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More lousy reporting on poverty, this time in the Chronicle Herald

KJIPUKTUK (Halifax) – The notion that as a reporter you should talk to all parties affected by a story is often held up as what distinguishes real journalists from bloggers and spreaders of fake news.

Except, apparently, when the story is about poverty and social assistance.

Earlier we wrote about a CBC interview with Community Services deputy minister Lynn Hartwell about the department’s proposed welfare transformation. That interview allowed many half-truths to stand unchallenged.

Now the Chronicle Herald takes a stab at it, with exactly the same results.  Not the first time either, in March Herald columnist Jim Vibert wrote an equally uncritical article without bothering to talk to anybody who actually can speak from lived experience.

Again we hear about a poverty reduction credit that is mostly hot air, and a reduction in wage claw backs that only affects the very few able to work in mostly miserable minimum wage jobs.

Again we hear about the roundtable discussions that supposedly shaped the new approaches to welfare being rolled out by the department. Never mind that these meetings have been widely rejected by many first voice folks and poverty activists who attended as nothing but orchestrated public relations exercises.

If there is any critical reporting on poverty at all, it usually consists of individual cases, mostly affecting the so-called deserving poor. Those stories are good, but what we desperately need are stories that tackle the big picture injustices that underlie these individual cases.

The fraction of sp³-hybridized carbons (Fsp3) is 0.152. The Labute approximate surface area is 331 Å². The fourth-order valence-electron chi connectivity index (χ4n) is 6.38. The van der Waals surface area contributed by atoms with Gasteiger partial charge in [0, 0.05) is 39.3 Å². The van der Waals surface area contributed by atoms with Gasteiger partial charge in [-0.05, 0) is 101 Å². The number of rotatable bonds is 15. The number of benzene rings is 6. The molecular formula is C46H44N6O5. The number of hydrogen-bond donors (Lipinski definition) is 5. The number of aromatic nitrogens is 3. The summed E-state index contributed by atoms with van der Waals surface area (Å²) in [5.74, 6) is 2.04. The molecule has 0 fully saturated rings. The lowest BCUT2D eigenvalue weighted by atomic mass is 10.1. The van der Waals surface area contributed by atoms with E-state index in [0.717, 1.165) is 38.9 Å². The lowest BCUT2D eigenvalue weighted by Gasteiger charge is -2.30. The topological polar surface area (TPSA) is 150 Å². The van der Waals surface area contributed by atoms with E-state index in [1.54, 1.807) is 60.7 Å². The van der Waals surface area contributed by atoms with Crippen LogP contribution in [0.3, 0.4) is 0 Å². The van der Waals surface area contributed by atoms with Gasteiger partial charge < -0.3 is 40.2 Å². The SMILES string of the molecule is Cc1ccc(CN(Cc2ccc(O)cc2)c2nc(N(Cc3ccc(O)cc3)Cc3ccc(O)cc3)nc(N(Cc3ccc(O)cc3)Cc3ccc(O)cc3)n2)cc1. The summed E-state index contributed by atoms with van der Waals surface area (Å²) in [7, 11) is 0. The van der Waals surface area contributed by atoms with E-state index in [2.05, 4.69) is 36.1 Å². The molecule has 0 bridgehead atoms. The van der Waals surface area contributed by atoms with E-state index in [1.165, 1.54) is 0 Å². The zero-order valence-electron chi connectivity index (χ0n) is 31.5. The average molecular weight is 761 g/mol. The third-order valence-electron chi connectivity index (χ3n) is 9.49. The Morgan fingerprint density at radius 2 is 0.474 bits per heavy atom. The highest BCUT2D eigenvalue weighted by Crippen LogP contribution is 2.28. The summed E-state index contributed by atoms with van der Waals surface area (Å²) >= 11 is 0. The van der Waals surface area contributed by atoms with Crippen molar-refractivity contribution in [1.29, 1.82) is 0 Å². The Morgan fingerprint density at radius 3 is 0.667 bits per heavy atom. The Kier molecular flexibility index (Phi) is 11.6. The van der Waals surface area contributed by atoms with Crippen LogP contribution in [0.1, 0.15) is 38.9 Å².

There are in Nova Scotia many articulate and knowledgeable critics of the welfare transformation measures that Community Services is rolling out bit by bit.

Many of these advocates and social assistance recipients have signed off on the Community Agenda for Social Assistance Reform (CASAR).

This coalition of some 30 organizations, women’s centres, and individuals all across the province are calling for an immediate raise in social assistance rates and truly meaningful consultation and collaboration.

Here’s a hot tip for reporters in Nova Scotia: Talk to the fine folks of CASAR also, next time you’re talking to the minister or the department’s bureaucracy.

See also: Announced poverty reduction tax credit increase for income assistance recipients mostly bullshit

For more info on CASAR:

Visit the CASAR website
Email: socialassistancereform.ns@gmail.com
Like CASAR on Facebook 
Follow CASAR on Twitter 


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One Comment

  1. My main frustration with how income assistance is reported in the media is how this fact is rarely, if ever mentioned: the majority of ESIA recipients are unemployable due to serious health problems or physical issues, or mental illness. So the public has a bad attitude towards those on the system, thinking we’re all a bunch of lazy bums who would rather get a cheque instead of get a job. If the media reported on the extra health care costs of not providing sick people with enough money for a nutritious diet, among other very important points, public attitude might shift and more people would advocate for a raise in rates. Politicians only do things when they are pressured by the wealthy voters. All the protests in the world from the poor won’t make any difference because we have no voting power and politicians will get in hot water from voters for giving us more money.

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